An anonymous team executive discussed the NHL lockout on Reddit Wednesday, offering unique insight into the owners' side of the ongoing negotiations.
An anonymous NHL executive took part in an "Ask Me Anything" session on Reddit Wednesday evening, answering direct questions about the ongoing NHL lockout and offering previously-unknown insight into the league's position.
Reddit moderators confirmed his identity as an "upper-level" team executive on the "business side" of his team's operation. Even noting that different teams certainly hold different opinions and stances in the lockout, the insight of this one team executive is enlightening, especially given the gag order the NHL has on all team and league employees. Hearing candid thoughts from somebody on the other side of the CBA battle provides a nice bit of perspective.
The anonymous executive said that the lockout hinges mostly on three points: "Contract fulfillment," the definition of revenue and what he called "intangibles" or "incidentals," things like hotel rooms and airfare for players on the road.
Contract fulfillment is just what it sounds like: The players want to be paid the full value of their current contracts and the NHL has displayed a refusal to honor those contracts at their full value. This point is an easy PR win for the NHLPA, too – after all, both sides signed these deals, the league should honor them, right? A bit of insight into the league's position from our anonymous executive:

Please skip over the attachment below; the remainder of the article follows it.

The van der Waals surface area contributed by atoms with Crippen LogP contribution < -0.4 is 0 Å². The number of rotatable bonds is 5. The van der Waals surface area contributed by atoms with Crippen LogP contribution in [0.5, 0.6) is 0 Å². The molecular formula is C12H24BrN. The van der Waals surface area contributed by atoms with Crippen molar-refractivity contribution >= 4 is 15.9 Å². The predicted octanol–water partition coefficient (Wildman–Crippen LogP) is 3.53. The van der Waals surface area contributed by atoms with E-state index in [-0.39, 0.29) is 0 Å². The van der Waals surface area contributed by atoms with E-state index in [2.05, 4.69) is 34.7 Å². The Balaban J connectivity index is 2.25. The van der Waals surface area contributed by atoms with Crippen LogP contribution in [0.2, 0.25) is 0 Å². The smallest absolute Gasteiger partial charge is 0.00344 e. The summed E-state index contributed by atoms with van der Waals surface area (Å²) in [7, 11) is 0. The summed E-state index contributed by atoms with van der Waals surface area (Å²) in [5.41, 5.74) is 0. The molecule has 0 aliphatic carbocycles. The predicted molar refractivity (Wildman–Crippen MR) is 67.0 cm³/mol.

"There was a reason why the last 2 years worth of contracts were front-loaded with signing bonuses. EVERY single person involved knew this was coming. And once more, owners can't legally consult on contracts, otherwise it'd be collusion and a violation of anti-trust laws. The NHLPA has no such restrictions.
"Every single player in the league knew there would be a renegotiation this year. That's why there were so many front-loaded contracts. What many people don't understand is, by anti-trust laws, the owners are legally bound to not consult each other when they work on contracts. Otherwise it would be collusion. The players have no such limitation, and as much as some don't like it, a lot of owners want to win."